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Scottsdale 2011: Scene and Heard

The Barrett-Jackson auction arena

A Goodwood event, it certainly ain’t. No sir. Perhaps it’s more ‘Revivalist’ than ‘Revival’ and, when Tom ‘Spanky’ Assiter is selling cars in the Barrett-Jackson arena, you better be prepared to testify… or at the very least bid on that ‘No Reserve’ Pontiac GTO.

Geographically, Barrett-Jackson’s massive tented enclosure is just a few miles north-east of the more gentrified Biltmore Hotel & Spa (RM) and Scottsdale Fashion Center (Gooding & Co.) locations but, metaphorically, it’s in a different world.

Pay your few bucks to cross the threshold to the aircraft-hangar-sized facility, and you enter a land of outside hot tubs, elk-hunting holidays and ‘Texas Size’ turkey legs. Where else would you find suspiciously plasticky ‘real wood’ log cabins and life-size metal water features of doe-eyed, bib-and-brace-wearing little girls giving a horse a drink (“Because you always look after a friend”)?

It’s outrageously, uproariously tacky; yet strangely attractive. Wander through the first mall, slack-jawed at such truly execrable merchandise, and soon a droning, bee-like noise intrudes. “I-habba-twenny-will-you-bid-me-twenny-five?... I-habba-twenny-will-you-bid-me-twenny-five?...” I’m about to enter the main auction arena, a cathedral to solid, Detroit iron, and one of the redoubtable team from Assiter Auctioneers, Canyon TX, is preaching to a full house.

Custom Chevy looking for a new owner

The mesmerising wordplay (an auction ‘chant’) is spellbinding. Running at full steam, sentences disappear into a blur and it’s impossible to hear individual phrases. The “twennys”, “twenny-fives” and “thirties” do rise above the maelstrom of mumble, and the red-tied, black-suited ‘spotters’ on a raised dais cry out with gusto, pointing out bidders willing to raise a hand amongst the hubbub.

Some of the cars at Russo and Steele

Don’t knock it, though: it clearly works. Assiters sold cars to the value of some $60million for Barrett-Jackson at Scottsdale this year. Whether it’s farm sales, Kentucky bloodstock auctions, or one-after-another muscle cars across the block in the big B-J tent in Arizona, their slick presentation, and the sheer excitement it generates, makes for a blockbusting sale.

It’s a combination of theatre and a gigantic bazaar that seals the success of the Barrett-Jackson Scottsdale sale. The actual auction is almost a sideline now to the main ‘event’ - the ‘E’ of which is most definitely Texas-sized.

Another man who likes to put on a show is Drew Alcazar, CEO and co-owner of Russo and Steele, situated a 10-minute drive from B-J. I’d met up with him on the morning of the company’s opening day, at its new, Losberger (German-manufactured, high quality temporary buildings) structure on its traditional site: the intersection of the Loop 101 Freeway and Scottsdale Road, in North Scottsdale.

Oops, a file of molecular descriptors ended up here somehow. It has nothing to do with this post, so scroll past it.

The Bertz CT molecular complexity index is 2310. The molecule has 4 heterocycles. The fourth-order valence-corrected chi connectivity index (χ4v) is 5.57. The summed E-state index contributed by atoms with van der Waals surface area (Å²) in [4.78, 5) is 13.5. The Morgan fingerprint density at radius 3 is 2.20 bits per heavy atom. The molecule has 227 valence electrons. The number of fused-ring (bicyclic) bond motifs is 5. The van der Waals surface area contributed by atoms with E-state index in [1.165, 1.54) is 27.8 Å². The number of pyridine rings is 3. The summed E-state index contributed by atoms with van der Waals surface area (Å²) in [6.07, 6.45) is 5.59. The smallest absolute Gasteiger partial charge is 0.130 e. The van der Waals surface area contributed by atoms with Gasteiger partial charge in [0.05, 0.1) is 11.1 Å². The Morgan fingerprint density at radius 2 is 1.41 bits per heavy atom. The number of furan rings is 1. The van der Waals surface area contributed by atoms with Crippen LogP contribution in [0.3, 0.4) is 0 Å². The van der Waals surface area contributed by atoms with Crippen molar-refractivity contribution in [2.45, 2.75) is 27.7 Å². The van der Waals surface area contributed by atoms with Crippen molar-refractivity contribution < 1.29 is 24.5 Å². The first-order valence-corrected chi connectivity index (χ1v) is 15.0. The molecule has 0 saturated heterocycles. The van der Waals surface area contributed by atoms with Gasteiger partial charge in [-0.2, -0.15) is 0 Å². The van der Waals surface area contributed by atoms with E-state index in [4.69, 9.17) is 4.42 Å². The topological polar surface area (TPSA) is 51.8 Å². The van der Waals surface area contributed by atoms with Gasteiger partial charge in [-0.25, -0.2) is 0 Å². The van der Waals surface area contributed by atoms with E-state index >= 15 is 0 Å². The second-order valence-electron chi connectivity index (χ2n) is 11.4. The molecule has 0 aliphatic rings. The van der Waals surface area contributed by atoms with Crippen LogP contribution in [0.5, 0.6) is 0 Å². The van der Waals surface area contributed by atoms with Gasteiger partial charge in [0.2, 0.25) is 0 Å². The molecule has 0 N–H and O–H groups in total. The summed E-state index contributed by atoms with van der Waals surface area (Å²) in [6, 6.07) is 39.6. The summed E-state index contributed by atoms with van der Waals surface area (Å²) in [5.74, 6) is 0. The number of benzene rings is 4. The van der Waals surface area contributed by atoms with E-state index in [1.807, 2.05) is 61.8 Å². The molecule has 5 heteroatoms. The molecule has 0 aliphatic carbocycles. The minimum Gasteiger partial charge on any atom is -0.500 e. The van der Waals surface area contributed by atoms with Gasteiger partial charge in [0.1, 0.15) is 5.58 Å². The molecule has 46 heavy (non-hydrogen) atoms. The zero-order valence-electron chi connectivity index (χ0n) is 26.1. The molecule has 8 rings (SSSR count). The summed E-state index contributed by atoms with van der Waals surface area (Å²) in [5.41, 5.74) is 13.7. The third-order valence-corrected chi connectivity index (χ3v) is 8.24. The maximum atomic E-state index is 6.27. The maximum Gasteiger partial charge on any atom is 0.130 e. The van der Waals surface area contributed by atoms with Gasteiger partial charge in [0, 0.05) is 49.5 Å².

Now, did you mention 'elk hunting', I said 'elk hunting', boy? I'd like to see the rest of the bird

Russo and Steele's Drew Alcazar Can I see your pass, please, sir? Information overload

Mention of the site is important, as freak stormy weather in January 2010 devastated the Russo and Steele tented compound. Alcazar’s not the sort of man to take that lying down and, after successful court action resolved any issues outstanding from the drama of 2010, was raring to go this year.

The original, storm-ravaged Russo and Steel banner was proudly displayed above the sales arena, where ‘drive-through’ replaces ‘over-the-block’ selling. “Excitement” – and a healthy profit, no doubt – is Alcazar’s driving force. “Bidding on eBay can never match the raw excitement of a live auction,” he said. Fair point.

No Reserve cars were brought back. The general public was now admitted to the sale. And the results spoke for themselves: it grossed over $21million with individual entries such as the 1970 Plymouth Hemi Cuda Convertible ($1,705,000), the 1955 Mercedes-Benz 300 SL ‘Gullwing’ ($704,000) and a 1970 Plymouth 'Cuda 440/6 4-speed ($236,500) being stand-out cars.

1971 Dodge Charger 'Super Bee'... ... sold for $35,200 at Barrett-Jackson

Magnum force Sh-sh-sh-shaker hood Being part of the action - branded B-J merchandise

Add the $80+million of B-J and Russo and Steele to Gooding’s and RM’s combined $66million, and the total figure for just five days' selling is nigh-on $150million. A massive figure by anyone’s standards. And that’s during a week with no concours, club meetings or significant manufacturer-sponsored events.

It’s not Goodwood and it’s certainly not Pebble – Scottsdale has a flavour all of its own: a ‘special recipe’ that only Mom knows.

1968 Pontiac Firebird Custom Coupe - sold for $15,950 at Barrett-Jackson Some of the interesting comp cars at Russo and Steele

Text: Steve Wakefield
Photos: Classic Driver

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